Pennsylvania Supreme Court in Commonwealth v. Fulton holds that turning on a Cell Phone without a Warrant Violates a Party’s Right to Privacy

In a seemingly ground-breaking decision in favor of privacy advocates, the Pennsylvania Supreme Court in a thirty-five-page legal opinion has affirmed that police conduct that simply involves the turning on of a cell phone without a valid search warrant constitutes a violation of the Fourth Amendment. Such cell phone privacy issues remain a very hotly debated subject in the United States.

I. Brief Facts of the Case

According to the Court, this case primarily centers on a fatal shooting occurring on June 15, 2010, in Philadelphia, Pennsylvania, whereupon reporting to the scene of the crime, the police discovered a shot victim, whom before passing, advised that the assailant was an individual by the name of “Jeff.” Additionally, the police located a cell phone in the victim’s possession, including determining that “the call log [on the] cell phone revealed that in the hour preceding the shooting, [the victim] exchanged several brief calls with an individual listed as
“Jeff.” Later that same day, police were called to another location concerning drug activity and detained an individual by the name of Dean Fulton (“Fulton”), including seizing a smart cell phone from his possession. As part of the police homicide investigation, without a search warrant, the police turned on Fulton’s cell phone, searched the phone menu, and was able to discern the cell phone number, to which the police eventually identified it as the same number of shooting victim’s cell phone log. Mr. Fulton was subsequently charged with murder and possessing an instrument of the crime, and eventually sought to suppress the cell phone evidence.

II. Trial Court

In denying Mr. Fulton’s motion to suppress the cell phone evidence, the trial court determined that “the warrantless search in question was permissible because the search was limited to obtaining the assigned number to the phone…” According to the trial court, “there was no intrusion into [Fulton]’s personal life, nor any investigation of personal information accessible through the phone” and the warrantless acquisition of Fulton’s cell phone number “had no impact on the overall investigation of the case, because Philadelphia Police already knew about the interaction between [Fulton]’s cell phone and the decedent from [his] cell phone call log.” On appeal, the Pennsylvania Superior Court affirmed the trial court’s decision.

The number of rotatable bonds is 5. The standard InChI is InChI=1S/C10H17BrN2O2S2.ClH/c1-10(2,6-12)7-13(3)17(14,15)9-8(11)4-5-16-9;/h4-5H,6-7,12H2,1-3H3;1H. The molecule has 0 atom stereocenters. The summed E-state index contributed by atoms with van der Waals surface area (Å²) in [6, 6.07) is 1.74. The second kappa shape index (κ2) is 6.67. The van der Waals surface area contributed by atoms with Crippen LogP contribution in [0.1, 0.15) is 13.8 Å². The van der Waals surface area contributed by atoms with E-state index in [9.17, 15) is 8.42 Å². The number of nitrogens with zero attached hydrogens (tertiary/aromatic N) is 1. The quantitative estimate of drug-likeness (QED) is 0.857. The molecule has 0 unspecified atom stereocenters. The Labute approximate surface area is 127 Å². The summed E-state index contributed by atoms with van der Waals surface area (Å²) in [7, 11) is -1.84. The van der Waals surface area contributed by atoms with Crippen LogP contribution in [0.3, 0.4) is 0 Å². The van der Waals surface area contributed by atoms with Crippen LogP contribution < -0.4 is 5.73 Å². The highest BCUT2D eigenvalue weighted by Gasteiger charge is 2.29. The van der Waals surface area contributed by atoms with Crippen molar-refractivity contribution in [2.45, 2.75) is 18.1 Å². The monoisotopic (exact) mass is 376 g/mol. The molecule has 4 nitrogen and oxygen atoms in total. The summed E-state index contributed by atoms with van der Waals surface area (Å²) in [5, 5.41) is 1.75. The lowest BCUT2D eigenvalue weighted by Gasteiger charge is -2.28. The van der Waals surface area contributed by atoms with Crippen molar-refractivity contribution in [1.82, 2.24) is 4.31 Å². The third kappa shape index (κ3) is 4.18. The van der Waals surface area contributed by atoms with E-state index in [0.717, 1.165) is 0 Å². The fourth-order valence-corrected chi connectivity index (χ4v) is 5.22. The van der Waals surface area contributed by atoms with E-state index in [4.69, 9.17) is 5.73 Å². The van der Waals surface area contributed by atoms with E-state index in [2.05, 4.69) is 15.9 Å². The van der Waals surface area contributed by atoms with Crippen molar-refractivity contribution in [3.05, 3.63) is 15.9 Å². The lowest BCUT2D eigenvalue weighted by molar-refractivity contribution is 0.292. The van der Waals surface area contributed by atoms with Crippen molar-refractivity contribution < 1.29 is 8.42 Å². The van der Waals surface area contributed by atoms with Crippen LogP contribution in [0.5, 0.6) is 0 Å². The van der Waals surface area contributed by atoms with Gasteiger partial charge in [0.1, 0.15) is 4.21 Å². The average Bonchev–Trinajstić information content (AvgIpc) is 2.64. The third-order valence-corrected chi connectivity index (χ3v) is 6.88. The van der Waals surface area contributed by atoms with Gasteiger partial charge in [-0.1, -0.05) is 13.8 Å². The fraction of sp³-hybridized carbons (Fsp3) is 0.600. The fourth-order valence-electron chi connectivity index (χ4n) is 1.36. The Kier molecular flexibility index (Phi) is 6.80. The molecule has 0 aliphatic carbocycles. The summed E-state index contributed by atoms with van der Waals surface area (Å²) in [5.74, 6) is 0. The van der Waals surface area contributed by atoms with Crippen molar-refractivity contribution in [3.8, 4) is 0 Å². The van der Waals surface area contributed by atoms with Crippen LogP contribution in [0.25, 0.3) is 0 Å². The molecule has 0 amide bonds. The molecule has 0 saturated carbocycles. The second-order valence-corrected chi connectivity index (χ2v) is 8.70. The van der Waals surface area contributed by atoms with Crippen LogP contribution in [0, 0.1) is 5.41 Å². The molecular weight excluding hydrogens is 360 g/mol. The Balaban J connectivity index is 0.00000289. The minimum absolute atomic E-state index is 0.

III. Pennsylvania Supreme Court Decision

In finding that the lower court’s erred by finding the warrantless searches of Fulton’s flip phone were permissible because they only minimally intruded on his privacy interests, the Court made a number of significant findings.

For instance, the Court relied heavily on the 2014 United States Supreme Court case which held that simply that “when police want to search a cell phone …get a warrant.” In other words, the U.S. Supreme Court has been explicit that “in order to access any information on a cell phone, police must first obtain a warrant” The Court in discussing these principals reasoned that “like one’s home, an individual’s expectation of privacy is in the cell phone itself, not in each and every piece of information stored therein …” Additionally, the Court emphasized that the size of the privacy intrusion is irrelevant where “the action need not uncover something ‘of great personal value’ [and] even a small, seemingly insignificant act of information gathering by police in a constitutionally protected area is a search.”

Further, the Court determined from a factual perspective that the police had violated Mr. Fulton’s search and seizure rights on three separate occasions. First, the Pennsylvania Supreme Court found that an illegal search of Mr. Fulton’s cell phone first occurred “when the detective powered the phone” [wherein] the act of powering on Fulton’s flip phone constituted a search, i.e., an intrusion upon a constitutionally protected area (Fulton’s cell phone) without Fulton’s explicit or implicit permission. Put another way, the Court found that powering on the phone to be “akin to opening the door to a home [and] it permitted police to obtain and review a host of information on the cell phone, including viewing its wallpaper, reviewing incoming text messages and calls, and accessing all of the data contained in the phone…”

Second, Court found a second warrantless search occurring when the police not only powered on Mr. Fulton’s cell phone but then proceed to navigate the phone menus, and sought to identify the phone’s number. As such, the Court affirmed that “the act of navigating the menus of a cell phone to obtain the phone’s number is unquestionably a search that required a warrant.”

Third, the Court that police conducted a third warrantless search of the phone when they,
monitored incoming calls and text messages. As the Court reasoned, “there is little difference between monitoring the internal and external viewing screens on a cell phone and searching the phone’s call logs … both result in accessing more than just phone numbers, but also any identifying information that an individual might add to his or her contacts, including the caller’s photograph, the name assigned to the caller or sender of the text message.”

To read the Pennsylvania Supreme Court’s decision in full, click here.

Contact Fienman Defense

If you or someone you know has been involved in an unlawful search and seizure of their cell-phone relating to a criminal matter, please contact Michael H. Fienman, Esq. Attorney & Counselor at Law. Call (215) 839-9529 or submit a request online.

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